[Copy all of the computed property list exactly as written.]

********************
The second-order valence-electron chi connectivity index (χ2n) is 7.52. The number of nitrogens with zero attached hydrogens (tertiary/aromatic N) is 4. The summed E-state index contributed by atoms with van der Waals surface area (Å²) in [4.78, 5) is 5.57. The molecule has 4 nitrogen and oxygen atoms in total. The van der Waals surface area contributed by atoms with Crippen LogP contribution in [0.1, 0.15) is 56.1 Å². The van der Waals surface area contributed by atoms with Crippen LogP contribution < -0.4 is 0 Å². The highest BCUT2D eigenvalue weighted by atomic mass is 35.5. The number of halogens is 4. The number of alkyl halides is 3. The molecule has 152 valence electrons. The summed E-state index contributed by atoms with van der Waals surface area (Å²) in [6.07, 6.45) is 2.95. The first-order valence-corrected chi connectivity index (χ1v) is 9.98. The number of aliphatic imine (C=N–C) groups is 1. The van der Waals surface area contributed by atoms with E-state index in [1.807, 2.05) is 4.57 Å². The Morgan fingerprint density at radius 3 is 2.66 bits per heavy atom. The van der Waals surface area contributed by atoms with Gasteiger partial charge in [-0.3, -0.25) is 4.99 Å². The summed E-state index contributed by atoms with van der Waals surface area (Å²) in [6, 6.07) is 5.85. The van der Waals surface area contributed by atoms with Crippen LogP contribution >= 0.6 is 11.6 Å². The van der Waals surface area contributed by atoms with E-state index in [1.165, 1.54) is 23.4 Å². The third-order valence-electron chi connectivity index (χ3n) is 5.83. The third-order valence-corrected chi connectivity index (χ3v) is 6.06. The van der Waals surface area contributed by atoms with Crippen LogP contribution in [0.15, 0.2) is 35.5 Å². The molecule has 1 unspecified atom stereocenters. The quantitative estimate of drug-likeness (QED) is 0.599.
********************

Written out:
The second-order valence-electron chi connectivity index (χ2n) is 7.52. The number of nitrogens with zero attached hydrogens (tertiary/aromatic N) is 4. The summed E-state index contributed by atoms with van der Waals surface area (Å²) in [4.78, 5) is 5.57. The molecule has 4 nitrogen and oxygen atoms in total. The van der Waals surface area contributed by atoms with Crippen LogP contribution in [0.1, 0.15) is 56.1 Å². The van der Waals surface area contributed by atoms with Crippen LogP contribution < -0.4 is 0 Å². The highest BCUT2D eigenvalue weighted by atomic mass is 35.5. The number of halogens is 4. The number of alkyl halides is 3. The molecule has 152 valence electrons. The summed E-state index contributed by atoms with van der Waals surface area (Å²) in [6.07, 6.45) is 2.95. The first-order valence-corrected chi connectivity index (χ1v) is 9.98. The number of aliphatic imine (C=N–C) groups is 1. The van der Waals surface area contributed by atoms with E-state index in [1.807, 2.05) is 4.57 Å². The Morgan fingerprint density at radius 3 is 2.66 bits per heavy atom. The van der Waals surface area contributed by atoms with Gasteiger partial charge in [-0.3, -0.25) is 4.99 Å². The summed E-state index contributed by atoms with van der Waals surface area (Å²) in [6, 6.07) is 5.85. The van der Waals surface area contributed by atoms with Crippen LogP contribution >= 0.6 is 11.6 Å². The van der Waals surface area contributed by atoms with E-state index in [1.165, 1.54) is 23.4 Å². The third-order valence-electron chi connectivity index (χ3n) is 5.83. The third-order valence-corrected chi connectivity index (χ3v) is 6.06. The van der Waals surface area contributed by atoms with Crippen LogP contribution in [0.15, 0.2) is 35.5 Å². The molecule has 1 unspecified atom stereocenters. The quantitative estimate of drug-likeness (QED) is 0.599.